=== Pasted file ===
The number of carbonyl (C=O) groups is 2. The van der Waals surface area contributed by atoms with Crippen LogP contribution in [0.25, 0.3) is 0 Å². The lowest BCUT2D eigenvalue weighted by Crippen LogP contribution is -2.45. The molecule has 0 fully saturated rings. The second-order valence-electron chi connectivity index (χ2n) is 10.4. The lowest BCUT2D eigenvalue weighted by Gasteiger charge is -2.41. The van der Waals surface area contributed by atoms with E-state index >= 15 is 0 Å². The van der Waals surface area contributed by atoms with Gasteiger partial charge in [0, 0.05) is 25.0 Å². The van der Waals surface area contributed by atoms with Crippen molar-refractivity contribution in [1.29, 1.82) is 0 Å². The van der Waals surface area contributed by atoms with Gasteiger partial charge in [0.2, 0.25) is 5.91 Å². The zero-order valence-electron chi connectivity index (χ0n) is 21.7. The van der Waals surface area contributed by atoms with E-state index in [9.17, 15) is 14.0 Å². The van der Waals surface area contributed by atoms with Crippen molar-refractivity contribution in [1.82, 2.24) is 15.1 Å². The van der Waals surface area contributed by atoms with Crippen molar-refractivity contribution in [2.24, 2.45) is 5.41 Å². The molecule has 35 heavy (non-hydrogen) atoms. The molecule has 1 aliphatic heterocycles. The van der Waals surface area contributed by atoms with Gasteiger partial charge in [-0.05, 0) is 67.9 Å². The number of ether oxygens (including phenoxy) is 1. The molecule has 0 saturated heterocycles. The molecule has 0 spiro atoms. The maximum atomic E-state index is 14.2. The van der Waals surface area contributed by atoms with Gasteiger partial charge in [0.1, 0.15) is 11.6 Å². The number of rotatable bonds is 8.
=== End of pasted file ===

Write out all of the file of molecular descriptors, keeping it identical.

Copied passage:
The number of carbonyl (C=O) groups is 2. The van der Waals surface area contributed by atoms with Crippen LogP contribution in [0.25, 0.3) is 0 Å². The lowest BCUT2D eigenvalue weighted by Crippen LogP contribution is -2.45. The molecule has 0 fully saturated rings. The second-order valence-electron chi connectivity index (χ2n) is 10.4. The lowest BCUT2D eigenvalue weighted by Gasteiger charge is -2.41. The van der Waals surface area contributed by atoms with E-state index >= 15 is 0 Å². The van der Waals surface area contributed by atoms with Gasteiger partial charge in [0, 0.05) is 25.0 Å². The van der Waals surface area contributed by atoms with Crippen molar-refractivity contribution in [1.29, 1.82) is 0 Å². The van der Waals surface area contributed by atoms with Gasteiger partial charge in [0.2, 0.25) is 5.91 Å². The zero-order valence-electron chi connectivity index (χ0n) is 21.7. The van der Waals surface area contributed by atoms with E-state index in [9.17, 15) is 14.0 Å². The van der Waals surface area contributed by atoms with Crippen molar-refractivity contribution in [1.82, 2.24) is 15.1 Å². The van der Waals surface area contributed by atoms with Crippen molar-refractivity contribution in [2.24, 2.45) is 5.41 Å². The molecule has 35 heavy (non-hydrogen) atoms. The molecule has 1 aliphatic heterocycles. The van der Waals surface area contributed by atoms with Gasteiger partial charge in [-0.05, 0) is 67.9 Å². The number of ether oxygens (including phenoxy) is 1. The molecule has 0 saturated heterocycles. The molecule has 0 spiro atoms. The maximum atomic E-state index is 14.2. The van der Waals surface area contributed by atoms with Gasteiger partial charge in [0.1, 0.15) is 11.6 Å². The number of rotatable bonds is 8.